Pere Ubu - The Modern Dance (deluxe Dual Disc reissue)

In the “old days” this was the point when you flipped the (then vinyl) disc over. Make no mistake it wasn't often you had the energy to do so. If you did, you were confronted by the Malcolm Mooney-esque screeching of Life Stinks.

 

Pere Ubu – The Modern Dance (deluxe Dual Disc reissue) (Bertus/Silverline)

 

Hell's teeth, review The Modern Dance... is it actually possible? I'm still not sure. I suppose what I should do before getting completely frothed at the mouth is explain what a Dual Disc is. It's a CD and a DVD in one, being flip-able like a good old vinyl. You will doubtless be aware that this new technological refinement comes with lots of add-ons, including the wondrously described ROM zone (with Windows media and AAC (iPod compatible) Oh, to be in a ROM zone, it sounds like the lands of War-Drobe or Spare Oom, does it not, Narnia fans? Anyway, the DVD has a good Ubu biography, a very enjoyable interview with Ubu supremo David Thomas and the LP in DVD & Dolby Digital too.

 

Right: enough aperitifs, onto the main course. The Modern Dance. Possibly thee defining moment of Post Punk, (and possibly the moment when Post Punk should really have dissolved, such is this record's crushing future/past power), and, definitely, the signpost for nearly all leftfield pop bands over the following 10 years (whether good or bad), it is still a fucking challenging listen to this day. I have seen Bohemian bottle parties full of so-called music heads descend into indignant chaos when this record has made fatal union with the needle and brought forth a veritable Pandora's box of squalling, screeching noise and unbridled pop riffery. Make no mistake; this LP has a dark, mischievous heart and its glacial obscurantism is a quality that needs a lot of listening time for it to be fully appreciated.

 

The opener, Non-Alignment Pact is possibly one of the greatest weirdo pop songs ever written, right up there with Lucifer Sam and the first Roxy LP. The introductory  screeching gives way to a rolling garage pop riff, a battering drum beat and one of the greatest opening couplets ever written; "I wanna make a deal with you girl and get it signed by the head of state/ I wanna make a deal with you girl and get it recognised round the world" Get down! Everything gets manic all of a sudden, and the Thomas distracted-professor-falsetto-vocal-wobble imperiously bosses everything around by the end of the track. If you're not jumping round the room by this song's close, you really don't know what good music is.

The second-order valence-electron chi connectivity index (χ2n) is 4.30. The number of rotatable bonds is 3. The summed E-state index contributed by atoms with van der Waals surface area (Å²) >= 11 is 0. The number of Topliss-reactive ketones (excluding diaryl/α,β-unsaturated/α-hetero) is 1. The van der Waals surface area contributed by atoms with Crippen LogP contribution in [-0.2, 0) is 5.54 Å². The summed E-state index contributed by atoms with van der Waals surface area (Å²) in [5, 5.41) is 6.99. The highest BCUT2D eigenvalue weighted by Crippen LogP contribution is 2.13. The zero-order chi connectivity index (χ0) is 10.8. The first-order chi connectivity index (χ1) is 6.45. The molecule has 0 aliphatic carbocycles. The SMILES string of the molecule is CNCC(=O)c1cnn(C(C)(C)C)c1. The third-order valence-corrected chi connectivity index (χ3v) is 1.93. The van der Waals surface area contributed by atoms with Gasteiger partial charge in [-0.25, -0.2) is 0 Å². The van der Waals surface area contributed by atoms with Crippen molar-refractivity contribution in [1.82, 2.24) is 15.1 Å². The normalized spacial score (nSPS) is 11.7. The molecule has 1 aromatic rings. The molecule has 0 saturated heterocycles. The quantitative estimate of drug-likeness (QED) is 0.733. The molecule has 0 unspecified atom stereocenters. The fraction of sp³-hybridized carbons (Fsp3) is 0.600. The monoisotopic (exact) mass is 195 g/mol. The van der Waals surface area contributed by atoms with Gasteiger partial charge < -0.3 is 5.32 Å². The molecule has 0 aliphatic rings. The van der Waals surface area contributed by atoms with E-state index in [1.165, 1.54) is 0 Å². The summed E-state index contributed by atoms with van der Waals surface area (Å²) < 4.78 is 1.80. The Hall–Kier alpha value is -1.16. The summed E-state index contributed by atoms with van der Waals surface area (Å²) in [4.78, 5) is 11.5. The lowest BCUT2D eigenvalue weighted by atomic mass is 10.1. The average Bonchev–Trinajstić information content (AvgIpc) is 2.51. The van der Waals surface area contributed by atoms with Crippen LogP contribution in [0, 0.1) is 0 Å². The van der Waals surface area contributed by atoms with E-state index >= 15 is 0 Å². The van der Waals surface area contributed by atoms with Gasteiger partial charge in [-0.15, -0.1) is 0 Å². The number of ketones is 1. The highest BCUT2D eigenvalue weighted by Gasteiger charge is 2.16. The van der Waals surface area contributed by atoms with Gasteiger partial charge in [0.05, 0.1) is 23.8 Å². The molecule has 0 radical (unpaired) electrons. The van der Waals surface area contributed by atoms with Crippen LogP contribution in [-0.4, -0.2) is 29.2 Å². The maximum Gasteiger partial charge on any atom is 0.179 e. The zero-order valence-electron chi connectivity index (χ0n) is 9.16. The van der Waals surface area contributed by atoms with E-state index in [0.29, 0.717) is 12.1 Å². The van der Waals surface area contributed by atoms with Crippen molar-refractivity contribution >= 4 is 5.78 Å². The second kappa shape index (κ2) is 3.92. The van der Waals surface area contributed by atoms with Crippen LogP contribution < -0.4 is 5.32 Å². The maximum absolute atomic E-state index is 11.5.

Title track The Modern Dance is more spacious, more of a meditation; an abstract set of sonic and lyric observations held together by a determined beat. In some ways it's close to Tago Mago era Can. Laughing is well nigh indescribable in the conventional sense of describing things, a rattlesnake of a song slowly winding through the desert waiting to strike. The slow, lazy dissonance created by the (clarinet?) evaporates once the guitar smashes in, accompanied by the bug-eyed chorus - which contains the cracking couplet – "My baby said-ah, My baby said-ah /If the Devil come, I shoot him with my gun". It's classic.

 

Street Waves is more conventional, built on a rolling Amon Duul2 style riff, but containing nonetheless enough ingredients to make you jumpy; not least that Thomas holler. In some ways it's a rampant, ranting stream of consciousness, as espoused by a rasping preacher-man. In others it's a great way of letting off steam. Following that, Chinese Radiation initially seems to return the music to the abstract meditative pastures found on the title track. There's a great middle eight when the music builds up into a whirling dance, only for it to settle down into a very downbeat (but charming) piano tail-out.

 

In the "old days" this was the point when you flipped the (then vinyl) disc over. Make no mistake it wasn't often you had the energy to do so. If you did, you were confronted by the Malcolm Mooney-esque screeching of Life Stinks. Bloody hell, what a mad opener for the second half; squeaking, rolling and wailing, Thomas seems engaged in a battle to free himself from his straight jacket. All too soon it's over. Real World is a collection of instruments all seemingly refusing to make each other's acquaintance. Oblivious to all, Thomas rants on about real time and the real world in a very paranoid way. The similarity in attitude between this and Talking Head's Drugs or Animals can't go uncommented on.

 

Over My Head is a quiet piece, seemingly peeping out from the undergrowth, punctured by the odd scraping guitar run, yowling synthesizer and a Mass in F Minor style vocal backing. Sentimental Journey (all six minutes of it) really takes some patience and forbearance on your behalf. There are lots of noises and rumblings going on at the beginning, and I often wonder if Martin Hannett nicked the idea of smashing glass noises for Unknown Pleasures from here. Three minutes in, everything gets a little out of control, incredibly the only soothing bit throughout is Thomas's meandering, talking in his sleep incantations. Vocally things get more understandable about five minutes in, when we are treated to a description of the objects in Thomas's house. By now, the smashed bottles are pilling up, and our narrator seems to wade through them on his way out of the door. Golly Mick, that song encompassed some intense stuff...

 

The end track, Humor Me is a classic Ubu weird pop song, with the unforgettable yelled refrain, "It's just a joke, man", (as if the entire LP has, indeed, been a big joke) and a very powerful guitar line that lifts the track up another level about half way through. An absolutely brilliant ending to what is obviously a brilliant album.

 

Try The Modern Dance kids. I warn you, it's like graduating from cod to caviar. Not easy but worth it.

www.essential-music.com www.bertus.com

 

Words: Richard Foster.